Update and Introduction to Disjunctivism/McDowell

Well, you’d think by now I’d know better than to start writing a blog entry at 3:15am on a Monday…but I know that the 3 to 5 people that actually read my blog are wondering why it’s been over a week since my last post…

     So, I did kind of an interesting party on Saturday.  It was for the 40th birthday of a woman who, along with all of her friends, was deaf.  While texting the organizer the day before, she asked me if I needed for them to provide a stereo.  I had to pause for a moment and think about it.  My first instinct was to say, meh, I’ll be fine without one.  It’s not like it’s going to improve the show for them.  Then I realized, it might be kind of awkward for me to prance around for half an hour in my underwear without any music.  Stop.  After writing that sentence, it just occurred to me that what is awkward to me about that situation isn’t what would be awkward to most people.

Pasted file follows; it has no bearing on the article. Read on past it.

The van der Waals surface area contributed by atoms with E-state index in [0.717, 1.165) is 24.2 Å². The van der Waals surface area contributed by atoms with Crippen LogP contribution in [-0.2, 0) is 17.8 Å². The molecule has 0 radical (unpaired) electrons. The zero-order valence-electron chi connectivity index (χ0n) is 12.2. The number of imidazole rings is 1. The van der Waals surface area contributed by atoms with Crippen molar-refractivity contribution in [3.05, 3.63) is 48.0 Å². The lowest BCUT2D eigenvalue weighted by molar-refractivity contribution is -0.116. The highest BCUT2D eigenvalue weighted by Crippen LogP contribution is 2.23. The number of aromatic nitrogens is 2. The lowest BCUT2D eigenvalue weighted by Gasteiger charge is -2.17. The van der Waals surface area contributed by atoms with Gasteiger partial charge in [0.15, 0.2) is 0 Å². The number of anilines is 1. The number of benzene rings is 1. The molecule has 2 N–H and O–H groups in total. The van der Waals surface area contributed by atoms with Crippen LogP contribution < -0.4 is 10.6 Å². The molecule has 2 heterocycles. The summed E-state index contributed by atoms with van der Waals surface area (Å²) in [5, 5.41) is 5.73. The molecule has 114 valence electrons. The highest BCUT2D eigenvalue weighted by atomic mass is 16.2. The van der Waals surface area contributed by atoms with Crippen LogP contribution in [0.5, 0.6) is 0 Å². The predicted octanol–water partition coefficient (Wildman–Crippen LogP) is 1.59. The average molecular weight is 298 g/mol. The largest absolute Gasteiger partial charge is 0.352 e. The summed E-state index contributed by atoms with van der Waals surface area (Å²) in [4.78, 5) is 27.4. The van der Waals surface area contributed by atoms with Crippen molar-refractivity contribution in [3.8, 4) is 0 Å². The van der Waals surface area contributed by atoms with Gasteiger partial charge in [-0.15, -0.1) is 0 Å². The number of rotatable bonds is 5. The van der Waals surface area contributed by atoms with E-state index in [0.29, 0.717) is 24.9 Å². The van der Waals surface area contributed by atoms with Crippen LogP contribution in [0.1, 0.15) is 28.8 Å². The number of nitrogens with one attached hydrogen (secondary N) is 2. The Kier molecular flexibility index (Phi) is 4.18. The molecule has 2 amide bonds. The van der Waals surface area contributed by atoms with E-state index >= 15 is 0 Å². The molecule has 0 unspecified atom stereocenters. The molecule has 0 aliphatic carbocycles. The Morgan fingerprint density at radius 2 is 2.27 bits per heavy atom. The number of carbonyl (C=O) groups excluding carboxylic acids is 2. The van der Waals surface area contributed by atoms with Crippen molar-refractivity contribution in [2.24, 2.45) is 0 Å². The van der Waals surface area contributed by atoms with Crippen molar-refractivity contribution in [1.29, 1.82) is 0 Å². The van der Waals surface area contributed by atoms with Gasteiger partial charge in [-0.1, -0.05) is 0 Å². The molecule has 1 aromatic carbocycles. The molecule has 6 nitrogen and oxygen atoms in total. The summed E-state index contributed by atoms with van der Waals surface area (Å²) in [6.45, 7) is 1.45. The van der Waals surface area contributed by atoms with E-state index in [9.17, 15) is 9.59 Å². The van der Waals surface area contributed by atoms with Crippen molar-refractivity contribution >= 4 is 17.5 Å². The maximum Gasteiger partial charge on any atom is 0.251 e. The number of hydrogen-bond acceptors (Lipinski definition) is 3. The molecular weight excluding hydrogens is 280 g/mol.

Anyway, my main concern was that when I spoke they wouldn’t understand me.  You see, I usually come as a cop and do this little skit, saying the neighbours are complaining about the noise, and the bachelorette/birthdaygirl is in violation of penal code 6969.  Cheezy, I know.  But chicks dig it, and you gotta give ’em what they want.  The organizer informed me that some of them could read lips and would interpret for me.  Cool.  Problem solved.  “But you must remember to e…n…u…n…c…i…a…t…e” (Pa, that was for you).  
     All the worry was for naught, as everything went fairly well.  The only problem was when they started the music for me, the volume was very low, barely audible.  I’d already started the show and wasn’t about to walk across the room and adjust the volume.  So, I did the show with the music down low (say that 5 times fast).  Actually, they liked the show so much that when I finished, the applause was deafening…. OH NO HE DI’INT JUST GO THERE! I’m sorry, I couldn’t resist.  Go ahead, heap scorn upon me….